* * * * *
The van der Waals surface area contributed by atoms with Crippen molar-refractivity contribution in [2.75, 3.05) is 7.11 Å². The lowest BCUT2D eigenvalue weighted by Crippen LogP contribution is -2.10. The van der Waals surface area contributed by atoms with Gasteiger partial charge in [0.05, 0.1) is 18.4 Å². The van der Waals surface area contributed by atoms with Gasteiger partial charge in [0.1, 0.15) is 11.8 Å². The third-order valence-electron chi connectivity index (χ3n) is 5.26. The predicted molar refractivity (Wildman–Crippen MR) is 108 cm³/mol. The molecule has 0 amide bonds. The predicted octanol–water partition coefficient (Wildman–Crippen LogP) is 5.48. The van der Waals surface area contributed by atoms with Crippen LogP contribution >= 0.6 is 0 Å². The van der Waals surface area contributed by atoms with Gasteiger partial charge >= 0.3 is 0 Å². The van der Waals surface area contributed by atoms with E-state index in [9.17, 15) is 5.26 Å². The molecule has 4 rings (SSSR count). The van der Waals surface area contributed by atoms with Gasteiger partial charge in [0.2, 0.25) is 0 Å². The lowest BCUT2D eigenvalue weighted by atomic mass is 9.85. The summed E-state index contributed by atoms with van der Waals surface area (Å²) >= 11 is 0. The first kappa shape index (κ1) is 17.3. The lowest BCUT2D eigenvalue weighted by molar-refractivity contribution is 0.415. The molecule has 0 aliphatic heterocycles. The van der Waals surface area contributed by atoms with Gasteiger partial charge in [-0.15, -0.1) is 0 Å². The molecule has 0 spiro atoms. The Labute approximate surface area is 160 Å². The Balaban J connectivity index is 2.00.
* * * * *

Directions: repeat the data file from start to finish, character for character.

The van der Waals surface area contributed by atoms with Crippen molar-refractivity contribution in [2.75, 3.05) is 7.11 Å². The lowest BCUT2D eigenvalue weighted by Crippen LogP contribution is -2.10. The van der Waals surface area contributed by atoms with Gasteiger partial charge in [0.05, 0.1) is 18.4 Å². The van der Waals surface area contributed by atoms with Gasteiger partial charge in [0.1, 0.15) is 11.8 Å². The third-order valence-electron chi connectivity index (χ3n) is 5.26. The predicted molar refractivity (Wildman–Crippen MR) is 108 cm³/mol. The molecule has 0 amide bonds. The predicted octanol–water partition coefficient (Wildman–Crippen LogP) is 5.48. The van der Waals surface area contributed by atoms with Crippen LogP contribution >= 0.6 is 0 Å². The van der Waals surface area contributed by atoms with Gasteiger partial charge >= 0.3 is 0 Å². The van der Waals surface area contributed by atoms with E-state index in [9.17, 15) is 5.26 Å². The molecule has 4 rings (SSSR count). The van der Waals surface area contributed by atoms with Gasteiger partial charge in [0.2, 0.25) is 0 Å². The lowest BCUT2D eigenvalue weighted by atomic mass is 9.85. The summed E-state index contributed by atoms with van der Waals surface area (Å²) >= 11 is 0. The first kappa shape index (κ1) is 17.3. The lowest BCUT2D eigenvalue weighted by molar-refractivity contribution is 0.415. The molecule has 0 aliphatic heterocycles. The van der Waals surface area contributed by atoms with Gasteiger partial charge in [-0.15, -0.1) is 0 Å². The molecule has 0 spiro atoms. The Labute approximate surface area is 160 Å². The Balaban J connectivity index is 2.00.